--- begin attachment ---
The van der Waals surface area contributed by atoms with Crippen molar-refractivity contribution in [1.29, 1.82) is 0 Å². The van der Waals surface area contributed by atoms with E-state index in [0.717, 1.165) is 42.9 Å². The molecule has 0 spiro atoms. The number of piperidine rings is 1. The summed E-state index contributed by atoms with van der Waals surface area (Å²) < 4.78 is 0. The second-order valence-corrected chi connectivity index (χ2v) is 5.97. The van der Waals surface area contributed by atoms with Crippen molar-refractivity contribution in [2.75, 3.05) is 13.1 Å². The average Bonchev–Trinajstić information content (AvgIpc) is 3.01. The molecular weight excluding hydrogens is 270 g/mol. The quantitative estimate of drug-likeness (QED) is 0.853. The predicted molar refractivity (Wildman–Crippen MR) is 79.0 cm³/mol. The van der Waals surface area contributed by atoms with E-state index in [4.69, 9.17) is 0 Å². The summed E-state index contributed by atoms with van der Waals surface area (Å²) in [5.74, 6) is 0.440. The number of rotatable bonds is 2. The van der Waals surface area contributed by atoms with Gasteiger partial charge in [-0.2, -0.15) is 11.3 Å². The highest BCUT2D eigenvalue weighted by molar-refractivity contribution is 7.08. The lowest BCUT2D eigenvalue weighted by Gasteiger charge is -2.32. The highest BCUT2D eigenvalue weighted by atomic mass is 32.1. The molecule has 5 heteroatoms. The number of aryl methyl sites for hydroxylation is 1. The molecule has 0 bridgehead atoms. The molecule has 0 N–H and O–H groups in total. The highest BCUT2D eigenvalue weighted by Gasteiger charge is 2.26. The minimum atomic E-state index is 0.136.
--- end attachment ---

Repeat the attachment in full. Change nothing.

The van der Waals surface area contributed by atoms with Crippen molar-refractivity contribution in [1.29, 1.82) is 0 Å². The van der Waals surface area contributed by atoms with E-state index in [0.717, 1.165) is 42.9 Å². The molecule has 0 spiro atoms. The number of piperidine rings is 1. The summed E-state index contributed by atoms with van der Waals surface area (Å²) < 4.78 is 0. The second-order valence-corrected chi connectivity index (χ2v) is 5.97. The van der Waals surface area contributed by atoms with Crippen molar-refractivity contribution in [2.75, 3.05) is 13.1 Å². The average Bonchev–Trinajstić information content (AvgIpc) is 3.01. The molecular weight excluding hydrogens is 270 g/mol. The quantitative estimate of drug-likeness (QED) is 0.853. The predicted molar refractivity (Wildman–Crippen MR) is 79.0 cm³/mol. The van der Waals surface area contributed by atoms with E-state index in [4.69, 9.17) is 0 Å². The summed E-state index contributed by atoms with van der Waals surface area (Å²) in [5.74, 6) is 0.440. The number of rotatable bonds is 2. The van der Waals surface area contributed by atoms with Gasteiger partial charge in [-0.2, -0.15) is 11.3 Å². The highest BCUT2D eigenvalue weighted by molar-refractivity contribution is 7.08. The lowest BCUT2D eigenvalue weighted by Gasteiger charge is -2.32. The highest BCUT2D eigenvalue weighted by atomic mass is 32.1. The molecule has 5 heteroatoms. The number of aryl methyl sites for hydroxylation is 1. The molecule has 0 bridgehead atoms. The molecule has 0 N–H and O–H groups in total. The highest BCUT2D eigenvalue weighted by Gasteiger charge is 2.26. The minimum atomic E-state index is 0.136.